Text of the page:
MARANA — Oatis the piglet was smaller than Bryanna Tinsley’s head when she purchased and shipped him from Texas. Tinsley said the pig now weighs about 120 pounds.

Tinsley, who lives in Avondale, is one of many people who have purchased “miniature” pigs as pets under the impression they would remain relatively small. And she feels duped.

Because the government only lightly regulates the sale of the animals, it’s difficult to track just how many people share her experience.

When the animals grow to nearly 200 pounds and start digging, biting and needing expensive medical care, some customers find themselves overwhelmed. Tinsley said when Oatis got bored, he would tear up her tile and carpet and tried to knock over her fence, adding to the cost of a pet for which she paid about $1,000.

“(The breeder) was telling me that they didn’t grow more than 30 to 35 pounds — the biggest pig was probably about 40 pounds — and they had to follow a certain diet and certain exercise,” Tinsley said. “I was told that they would be fine, that they would be flown out to me and they would never grow bigger than a certain weight.”

That’s because “miniature pig” is a misnomer. By and large, these are regular potbelly pigs rebranded as an exotic diminutive species, one Arizona pig advocate said.

After five years, Tinsley could no longer care for Oatis at her home, so she moved him to Ironwood Pig Sanctuary in Marana, an institution that cares for pigs without owners. Ironwood is the only pig sanctuary in Arizona.

Mary Schanz, co-founder and president of the nonprofit sanctuary, said that over the last year, she’s seen a rise in the number of pigs donated by people who believed they were buying “mini” pigs.

Ironwood houses more than 500 pigs on about 20 acres. Many of the pigs have special dietary or medical needs. Schanz said most pigs come to the sanctuary after a move or divorce by the owners, but that trend is changing.

“This past year, almost all the pigs we are getting are either strays … or people calling us that have gotten a pig, and they had no idea what they were getting,” Schanz said. “They were told it was going to be a micro-mini pig, and it has gotten too big.”

She said breeders continue to produce pigs even if there isn’t enough demand to meet the supply.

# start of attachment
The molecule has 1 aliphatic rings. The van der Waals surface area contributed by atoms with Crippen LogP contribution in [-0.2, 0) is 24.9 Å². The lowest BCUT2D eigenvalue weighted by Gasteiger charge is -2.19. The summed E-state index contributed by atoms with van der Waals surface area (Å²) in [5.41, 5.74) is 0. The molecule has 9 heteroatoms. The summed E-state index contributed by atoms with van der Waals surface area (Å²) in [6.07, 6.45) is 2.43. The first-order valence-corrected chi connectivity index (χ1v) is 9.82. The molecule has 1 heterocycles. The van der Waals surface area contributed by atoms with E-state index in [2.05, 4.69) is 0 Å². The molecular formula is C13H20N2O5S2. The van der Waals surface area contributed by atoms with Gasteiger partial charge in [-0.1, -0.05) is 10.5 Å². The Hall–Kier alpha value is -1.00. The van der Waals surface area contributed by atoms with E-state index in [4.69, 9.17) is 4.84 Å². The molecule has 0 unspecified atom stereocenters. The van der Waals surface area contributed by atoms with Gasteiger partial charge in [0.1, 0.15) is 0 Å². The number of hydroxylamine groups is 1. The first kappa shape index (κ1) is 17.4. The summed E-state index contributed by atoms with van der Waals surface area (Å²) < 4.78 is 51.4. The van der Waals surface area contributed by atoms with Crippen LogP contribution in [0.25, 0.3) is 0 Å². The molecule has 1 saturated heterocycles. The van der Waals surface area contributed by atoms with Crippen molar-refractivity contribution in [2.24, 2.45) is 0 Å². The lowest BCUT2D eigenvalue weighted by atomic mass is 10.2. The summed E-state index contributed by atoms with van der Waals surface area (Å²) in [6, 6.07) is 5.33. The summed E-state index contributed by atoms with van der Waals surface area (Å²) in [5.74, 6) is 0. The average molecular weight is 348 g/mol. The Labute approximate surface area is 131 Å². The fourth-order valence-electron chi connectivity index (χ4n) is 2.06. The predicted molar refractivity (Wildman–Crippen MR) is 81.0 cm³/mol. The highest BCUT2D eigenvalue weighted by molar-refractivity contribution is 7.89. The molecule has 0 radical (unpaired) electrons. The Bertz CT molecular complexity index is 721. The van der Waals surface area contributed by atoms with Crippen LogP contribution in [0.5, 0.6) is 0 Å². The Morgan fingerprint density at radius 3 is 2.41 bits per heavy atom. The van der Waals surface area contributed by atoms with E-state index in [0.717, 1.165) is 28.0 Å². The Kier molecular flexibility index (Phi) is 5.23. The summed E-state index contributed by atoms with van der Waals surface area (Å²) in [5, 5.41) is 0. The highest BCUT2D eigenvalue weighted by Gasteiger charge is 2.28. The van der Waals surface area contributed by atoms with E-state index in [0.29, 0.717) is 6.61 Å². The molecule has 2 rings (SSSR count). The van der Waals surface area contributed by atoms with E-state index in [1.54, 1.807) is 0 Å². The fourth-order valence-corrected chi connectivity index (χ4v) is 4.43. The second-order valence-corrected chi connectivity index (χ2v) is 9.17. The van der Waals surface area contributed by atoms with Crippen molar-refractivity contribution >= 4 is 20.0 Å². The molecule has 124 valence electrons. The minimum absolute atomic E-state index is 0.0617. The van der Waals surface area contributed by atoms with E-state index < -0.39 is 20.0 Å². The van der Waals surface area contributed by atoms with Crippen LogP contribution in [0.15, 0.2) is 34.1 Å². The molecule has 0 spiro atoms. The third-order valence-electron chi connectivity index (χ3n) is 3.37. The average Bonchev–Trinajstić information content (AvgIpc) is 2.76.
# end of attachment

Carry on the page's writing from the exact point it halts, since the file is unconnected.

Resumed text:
Some businesses start breeding pigs the moment they become fertile to show customers how small the parents are, despite the dangers of pregnancy for pigs that young, Schanz said. Tactics used to keep pigs small and more marketable, such as underfeeding, can lead to organ failure and early deaths, she said.

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“They tell them to feed them a quarter-cup a day, an eighth-cup in the morning an eighth-cup at night and a few vegetables,” Schanz said. “They’re literally starving these animals to death.”

Tinsley said she took Oatis to a veterinarian after he arrived from Texas. The veterinarian told her the pig was malnourished, dehydrated and had two ear infections. The veterinarian recommended Tinsley feed Oatis more than the breeder had told her.

Felicia Thompson, a spokeswoman for the Better Business Bureau of Arizona, said the organization could not find any complaints related to “mini” pig breeders.

In the absence of government regulation, some pig breeders across the country organized to attempt to impose restraints by forming the American Mini Pig Association. The Idaho-based group accredits breeders who conform to its standards and register their pigs.

While many businesses in Arizona claim to offer “mini” pigs, only one is registered with the association, Lil’ Smokies Julianas in Queen Creek, according to the group’s website. The owner, Ashley Aakre, said she recommends her customers do research before buying a pig.

“What I always say is don’t believe any breeder, not even me,” Aakre said. “What you should do is find an independent, third-party regulation authority like the American Mini Pig Association or the Breeder’s Co-Op and do your research there.”